What children and the weather have taught us about organic gardens
College students who helped us this summer have returned to their classes. These days, I must curb, reorganize, double-up my fieldwork to help fill a gap in help with vegetable beds and gardens. All day Saturday, for instance, Dela and I worked side-by-side. We harvested and weeded our pitiful bush beans, so ravaged for weeks by the drought. Some years, we’ve had such bountiful harvests of beans. It pains us to see how these plants have struggled to yield us these few beans in shares this week. Yet the volume Saturday was a 300 percent increase over the week previous. Our hope is kindled. We moved on to harvest hundreds and hundreds of pounds of tomatoes with Lindsay, who is still apprenticing with us. One vegetable variety’s downfall is another’s means of aspiration. We recalled a year when Wal-Mart’s mass marketing of tomatoes spread a blight all across the United States, a plant disease we did not escape entirely and which curbed our yields. Another season, a long run of cloudy cool days kept our tomatoes green for the longest time. Katie, who is still with us, gathered okra, and our daughter Holly brought along a friend to pick sweet peppers. These crops this season, too, have liked it hot. Our harvest ran all day, and all came home loaded in the pick-up trucks to be weighed and stored a few days in a walk-in cooler or air-conditioned room. With almost 40 acres of grains and hay in addition to our vegetable acres, almost all on rented ground from three different landowners, it’s often difficult for me to find time to work alongside Dela, as much as I try to at this time of the season. With her, I think of the children we raised in these garden paths during oh so many different seasons. Weather is like an eternally youthful child, who likes to tease and keep one guessing. Jim, Joel, Micah and Holly lived through it all with us. Too hot, too cold, too wet, too dry – none of it mattered. We went out in shorts or sweaters, sandals or boots. It all makes my heart feel very full and generous. It makes me want to wish for every dear person on this good Earth a closeness to soil and seed, a place of service to legacy. We never know when we’re starting out in life what that which we do means. We grow the meaning. We nurture something out of the time. Do you realize this is what you’ve done with your food dollars over this season? Will you not look back with us over time, as a good number of subscribers who’ve been with us a number of years have done? It’s a dividend way beyond what your immediate food share provides. Together, no fickleness of weather need deter us from it! Fall/Winter share in November –Early sign-ups for the Fall/Winter share this year already total near the number we sold last year! The high tunnel greenhouses and low tunnel beds of vegetables we increasingly plant to harvest at Scotch Hill beyond killing frosts have brought us vital income through 4 difficult years economically. The two mega deliveries (or on-farm pick-ups) we sell in a $130 package as a Fall/Winter share provide a bounty of greens, root crops and canned goods that can enrich your end-of-year meals. For those in Madison and Janesville who’ve access to a $100 health insurance rebate to subscribe, the Fall/Winter share is particularly inexpensive. With this rebate, just a couple of the 20 or more items in each of two deliveries would sell separately for as much as they pay for a single delivery. Whether or not one has access to this health insurance incentive, the Fall/Winter share is packed with great vegetables to keep organic fresh and local appetites satisfied well beyond our June to October regular season. We’re planting and planning enough to feed 65 households the Fall/Winter share, but we’ve already received more than 40 payments. If you want to sign up for this share, please don’t delay. You can pay with a couple of post-dated checks for September and November if you need to do that.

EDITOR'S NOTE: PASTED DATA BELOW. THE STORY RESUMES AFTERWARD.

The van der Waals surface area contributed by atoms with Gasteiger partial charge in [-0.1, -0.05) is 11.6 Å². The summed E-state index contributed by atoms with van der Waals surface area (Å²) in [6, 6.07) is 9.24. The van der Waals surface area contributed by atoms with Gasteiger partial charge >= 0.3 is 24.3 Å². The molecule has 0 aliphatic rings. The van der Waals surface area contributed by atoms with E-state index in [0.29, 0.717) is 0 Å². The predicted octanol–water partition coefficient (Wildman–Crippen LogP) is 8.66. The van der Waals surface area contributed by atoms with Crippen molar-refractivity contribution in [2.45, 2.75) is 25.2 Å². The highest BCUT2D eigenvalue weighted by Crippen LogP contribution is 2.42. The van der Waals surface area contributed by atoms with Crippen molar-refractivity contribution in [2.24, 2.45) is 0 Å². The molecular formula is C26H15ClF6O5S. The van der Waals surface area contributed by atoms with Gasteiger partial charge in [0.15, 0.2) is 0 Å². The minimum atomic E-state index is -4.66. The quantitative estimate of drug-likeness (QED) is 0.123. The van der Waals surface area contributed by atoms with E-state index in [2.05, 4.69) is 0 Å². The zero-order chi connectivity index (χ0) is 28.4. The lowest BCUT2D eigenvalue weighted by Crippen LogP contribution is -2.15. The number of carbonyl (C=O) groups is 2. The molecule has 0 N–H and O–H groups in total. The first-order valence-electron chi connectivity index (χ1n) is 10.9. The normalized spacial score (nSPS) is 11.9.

This Week’s Vegetables are:
- Celery (an heirloom variety; much stronger flavor and nutrients than conventional California-grown variety; leaves can be dried to crinkle into soups)
- Broccoli (2 lbs.)
- Heirloom Tomato varieties (3 lbs.)
- Bush Bean varieties (1/2 lb.)
- Juliet and Sungold tomatoes (1 lb.)
- Spicy Greens Mix (a fall favorite; great in salads or lightly stir fry)
- Green Wave Mustard
- Summer Squash
- Peppers (rich in vitamin C; can slice and put in freezer bags for winter)
Photos of this share help you identify each variety and can be found by the website or Facebook
Cooking Tips for the Week
Hearty Broccoli Soup From Simply in Season by Mary Beth Lind and Cathleen Hockman-Wert
As with any soup, you can use more or less vegetables or even different ones. This soup can be served chunky or pureed. Two cups potatoes diced (OR double the broccoli later on); 1 cup onion chopped; 1 cup carrots thinly sliced; ½ cup celery minced; 1 cup water, cook together for 5 minutes. Two cups broccoli (chopped), add and continue to cook an additional 5 to 10 minutes. Two cups milk or yogurt; 2 chicken or vegetable bouillon cubes; 1 teaspoon Worcestershire sauce; salt and pepper to taste; add and heat to boiling. Reduce heat. Puree if desired at this point. One cup Swiss or sharp cheddar cheese (shredded – optional), add and stir until melted. Email email@example.com if you want an additional broccoli salad recipe this week.